Sales were up 10.7 percent year-on-year (y/y) in March, a slowdown from the 16.6 percent y/y February result but a sign of continued momentum following the easing of lockdowns last year. ACT (+14.3% y/y) had the strongest growth, followed by Queensland (+13.1% y/y) and Victoria (+12.1% y/y). Tasmania however was the outlier, recording weak sales growth of +1.3 percent y/y, well down from February’s result of 14.4 percent y/y.
Sectors that could work from home and weren’t as impacted by COVID-related isolation requirements had some of the highest sales growth in March, with administrative services up 18.7 percent y/y and professional services up +12.3 percent y/y. Manufacturing (+13.0%) and construction (+10.9% y/y) also felt this boost.
“We’re seeing how staff shortages have taken a toll on small business growth. As international borders reopen, not only will we see more staff available, but a new pool of potential customers that will engage with the economy and allow businesses to open up even further and thrive,” says Louise Southall, Xero Economist.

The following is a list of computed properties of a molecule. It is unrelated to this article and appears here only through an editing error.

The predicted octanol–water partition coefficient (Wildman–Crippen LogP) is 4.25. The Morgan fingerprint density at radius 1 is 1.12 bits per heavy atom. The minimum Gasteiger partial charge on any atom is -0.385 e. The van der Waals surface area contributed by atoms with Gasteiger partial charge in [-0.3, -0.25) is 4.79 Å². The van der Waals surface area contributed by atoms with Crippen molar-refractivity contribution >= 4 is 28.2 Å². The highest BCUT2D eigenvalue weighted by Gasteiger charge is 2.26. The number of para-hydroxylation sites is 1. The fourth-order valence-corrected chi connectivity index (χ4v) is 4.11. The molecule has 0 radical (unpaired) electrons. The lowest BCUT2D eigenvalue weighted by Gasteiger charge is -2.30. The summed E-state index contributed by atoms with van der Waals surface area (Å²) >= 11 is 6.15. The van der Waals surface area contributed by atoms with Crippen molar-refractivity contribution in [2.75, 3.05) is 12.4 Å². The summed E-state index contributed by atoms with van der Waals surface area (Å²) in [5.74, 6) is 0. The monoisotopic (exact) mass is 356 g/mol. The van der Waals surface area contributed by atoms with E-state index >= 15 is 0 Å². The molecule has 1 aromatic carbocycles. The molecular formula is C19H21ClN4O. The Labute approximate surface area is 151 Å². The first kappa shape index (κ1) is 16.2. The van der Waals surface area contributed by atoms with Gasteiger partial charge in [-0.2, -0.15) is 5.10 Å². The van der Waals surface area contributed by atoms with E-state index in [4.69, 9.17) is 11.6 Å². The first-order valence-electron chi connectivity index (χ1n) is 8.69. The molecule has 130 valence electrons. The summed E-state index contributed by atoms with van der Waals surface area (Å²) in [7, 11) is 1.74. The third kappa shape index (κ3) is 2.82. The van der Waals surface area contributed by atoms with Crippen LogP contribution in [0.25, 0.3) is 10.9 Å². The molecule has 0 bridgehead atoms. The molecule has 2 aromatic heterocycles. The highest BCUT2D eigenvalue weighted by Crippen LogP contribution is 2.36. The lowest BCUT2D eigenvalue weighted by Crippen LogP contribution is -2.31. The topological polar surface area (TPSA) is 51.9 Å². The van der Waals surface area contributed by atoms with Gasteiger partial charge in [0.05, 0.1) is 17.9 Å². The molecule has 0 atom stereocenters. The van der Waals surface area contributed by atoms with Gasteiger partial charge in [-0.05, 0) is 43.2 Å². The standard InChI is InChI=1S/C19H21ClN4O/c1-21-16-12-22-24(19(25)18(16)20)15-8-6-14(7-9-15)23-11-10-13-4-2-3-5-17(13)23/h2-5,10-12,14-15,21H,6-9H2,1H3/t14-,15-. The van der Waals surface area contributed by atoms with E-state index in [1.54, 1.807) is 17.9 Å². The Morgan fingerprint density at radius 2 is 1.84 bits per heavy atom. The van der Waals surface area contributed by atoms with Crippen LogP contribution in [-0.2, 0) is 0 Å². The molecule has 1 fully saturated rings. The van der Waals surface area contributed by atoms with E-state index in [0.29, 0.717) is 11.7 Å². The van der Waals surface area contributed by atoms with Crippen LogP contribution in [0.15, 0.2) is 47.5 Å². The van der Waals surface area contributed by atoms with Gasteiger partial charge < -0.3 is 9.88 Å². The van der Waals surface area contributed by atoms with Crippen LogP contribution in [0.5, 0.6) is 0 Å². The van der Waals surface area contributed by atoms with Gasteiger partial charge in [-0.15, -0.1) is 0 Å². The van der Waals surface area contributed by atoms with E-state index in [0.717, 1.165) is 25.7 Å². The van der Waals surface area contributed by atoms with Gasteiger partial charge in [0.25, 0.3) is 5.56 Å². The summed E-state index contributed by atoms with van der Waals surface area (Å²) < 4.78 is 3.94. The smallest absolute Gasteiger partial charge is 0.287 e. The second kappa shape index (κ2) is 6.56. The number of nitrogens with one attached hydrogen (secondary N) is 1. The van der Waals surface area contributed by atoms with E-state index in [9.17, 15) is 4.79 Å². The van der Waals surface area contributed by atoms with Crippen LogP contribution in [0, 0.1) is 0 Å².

Jobs growth remains soft as illness, isolation and skills shortages continue to take their toll Although the Index increased in the month of March, jobs fell 1.0 percent y/y, down from +0.1 percent y/y in February, continuing the weakening trend of the last seven months. Negative jobs growth was prevalent across all Australian states, as COVID-19 illness and isolation, combined with skills shortages in some sectors, kept staff out of the workplace.
The best performing industries for jobs in March were administration, recording a rise of 6.7 percent y/y, followed by professional services (+2.7% y/y). Real estate (+1.2% y/y) and information media and telecommunications (+0.7% y/y) also recorded positive growth. Hospitality was the weakest sector, (down 5.2% y/y) while agriculture and wholesale trade both posted job declines of 4.0 percent y/y.
Stalling wages lag behind other markets
The continuing trend of stagnating wages growth is an anomaly for the Australian market. Small business wages in Australia are growing slightly faster than they were a year ago (3.2% y/y March 2022 versus 2.9% y/y March 2021), reflecting tighter labour markets and a lack of international talent. However, small business wages are not growing as fast as in other comparable markets like New Zealand (4.3% y/y in March 2022) or the United Kingdom (4.2% y/y).